Rumors of credit bubble only partially exaggerated

May 28, 2013

By Agnes T. Crane and Neil Unmack
The authors are Reuters Breakingviews columnists. The opinions expressed are their own.

Rumors of a credit bubble are only partially exaggerated. Tell-tale signs of a boom seem to be everywhere. Yet, most investors aren’t panicked. Who’s right? Breakingviews offers a bubble-meter for the credit market.

Raw yields aren’t a clear indicator. Central-bank buying helps keep returns down on government bonds so fixed income investors who want higher returns have to buy debt issued by companies more prone to default. The dash for yield makes a bubble more likely.

The five-part bubble-meter marks on a scale of one to 10, with one indicating ridiculous caution, five healthy moderation and 10 a mania in the style of 2007.
1) Are yields too low?

The premium investors charge to compensate for default risk has fallen by nearly a percentage point on average, helping to knock down yields to around 5.5 percent, according to JPMorgan. Moreover, there are signs that investors are failing to discriminate between borrowers. The 3 percentage point premium for bottom-of-the-barrel CCC-rated debt over comparable single-B paper is less than half the historical differential.

As of May 17, U.S. junk bond spreads were 1.33 percentage points too low to compensate for default risk, according to a model devised by bond veteran Marty Fridson. But then again, the average junk spread in 2007 fell to 2.5 percentage points, a little more than half today’s levels. Bubble rating: 8/10

2) Is there too much debt?

A surge in high-yield issuance is normally a pretty good sign of a bubble. There has certainly been a lot recently. So far this year global high yield bond sales have topped $200 billion. That’s already above the highest full year in the last cycle, according to Thomson Reuters data. Leveraged loans are also smoking hot, with new issuance on track to beat the $688 billion high-water mark hit in 2007, according to LPC data.

But there’s a hopeful caveat. New leveraged buyouts aren’t driving the fundraising. Much of the recent burst has actually been risk-reducing, as companies have refinanced old debt at lower rates and longer maturities. For example, in 2009 a seemingly-impossible $204 billion worth of debt from junk-rated U.S. companies was set to mature this year. Thanks to refinancing, the actual sum will be a tenth of that. Bubble rating: 7/10

3) Are terms and conditions too generous for borrowers?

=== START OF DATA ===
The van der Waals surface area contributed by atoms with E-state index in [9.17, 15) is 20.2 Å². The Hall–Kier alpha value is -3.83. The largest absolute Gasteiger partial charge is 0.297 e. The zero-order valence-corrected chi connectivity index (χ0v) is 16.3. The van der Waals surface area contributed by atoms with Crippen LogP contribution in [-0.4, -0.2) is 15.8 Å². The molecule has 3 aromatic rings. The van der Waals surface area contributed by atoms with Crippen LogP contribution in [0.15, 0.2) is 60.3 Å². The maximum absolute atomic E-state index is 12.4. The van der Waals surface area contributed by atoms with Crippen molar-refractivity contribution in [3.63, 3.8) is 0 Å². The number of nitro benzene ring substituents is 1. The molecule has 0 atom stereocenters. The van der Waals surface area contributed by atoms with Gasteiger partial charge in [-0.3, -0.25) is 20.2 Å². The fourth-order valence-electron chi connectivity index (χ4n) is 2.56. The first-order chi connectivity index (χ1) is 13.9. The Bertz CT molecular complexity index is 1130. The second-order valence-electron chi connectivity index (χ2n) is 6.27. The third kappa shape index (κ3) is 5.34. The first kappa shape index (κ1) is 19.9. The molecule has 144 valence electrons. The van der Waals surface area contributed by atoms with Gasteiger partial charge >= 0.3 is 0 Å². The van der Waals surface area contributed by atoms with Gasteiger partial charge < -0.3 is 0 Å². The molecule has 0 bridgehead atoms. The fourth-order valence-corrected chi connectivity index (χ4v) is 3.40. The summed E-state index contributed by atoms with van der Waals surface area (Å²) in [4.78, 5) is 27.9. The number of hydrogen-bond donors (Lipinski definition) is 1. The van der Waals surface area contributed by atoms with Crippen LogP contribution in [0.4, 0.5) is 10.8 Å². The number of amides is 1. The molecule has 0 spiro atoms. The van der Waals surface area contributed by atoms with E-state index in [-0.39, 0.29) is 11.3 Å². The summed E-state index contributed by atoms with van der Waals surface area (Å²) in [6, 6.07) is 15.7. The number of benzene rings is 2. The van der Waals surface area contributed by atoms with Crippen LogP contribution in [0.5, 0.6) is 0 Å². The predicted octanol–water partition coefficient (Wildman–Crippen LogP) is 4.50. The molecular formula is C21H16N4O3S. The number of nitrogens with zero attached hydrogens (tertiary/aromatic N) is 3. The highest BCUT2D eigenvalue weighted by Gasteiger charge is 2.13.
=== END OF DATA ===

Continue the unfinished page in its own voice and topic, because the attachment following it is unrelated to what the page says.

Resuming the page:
In hot markets, issuers can get away with higher leverage ratios and looser lending terms. Currently, they are doing both.

The average debt-to-EBITDA multiples on U.S.-sponsored LBO deals has averaged 5.5 times this year and last, up from 4.2 times in 2009, according to LPC. Yet it’s still below the 6.5 average in the 2007 LBO peak year. Meanwhile, issuance of so-called covenant-lite loans, which give lenders weak or no enforcement rights when borrowers’ profits fall, has soared to all-time highs. And issuance of particularly lender-unfriendly Payment in Kind (PIK) loans was up around 13-fold last year from 2010, according to Morgan Stanley. Bubble rating: 9/10

4) Are financial engineers too active?

In the last credit bubble, banks’ whizz kids created imaginative securities – collateralized debt obligations, structured investment vehicles and complex derivatives – to juice up leverage and inject liquidity into markets. In 2006, global CDO issuance reached half a trillion dollars. In the first quarter of this year, only $23.5 billion have hit the market, according to SIFMA.

True, exchange-traded funds are booming, but they mostly don’t use leverage. Still, the ETFs are untested in a downturn, and a rush to sell could precipitate a rout. Even if financial engineering is subdued, the growth in funds owned by retail investors, like mutual funds, could be a source of turmoil. Bubble rating: 4/10

5) Are investors too complacent?

When credit conditions are loose, even the weakest companies can find funding. That puts a lid on defaults and breeds investor complacency. In 2007, defaults were less than 1 percent of outstanding debt defaulted. Two years later the ratio was over 8 percent.

Cheap funding provided by central banks has kept defaults low, even though GDP growth has been slow. The average default rate for single-B credits over the last four decades was 5 percent, according to Deutsche Bank, but only 1.6 percent in the last decade, despite two financial crises. In a world where credit risk is banished, investors are bound to get sloppy. Bubble rating: 7/10

Tot it all up: there’s an abundant amount of cheap debt on increasingly loose terms. But the unweighted average score of seven on the bubble-meter indicates credit markets aren’t yet showing the kind of excesses seen in the 2006/2007 boom. The bad news: it may not take long before they get there.

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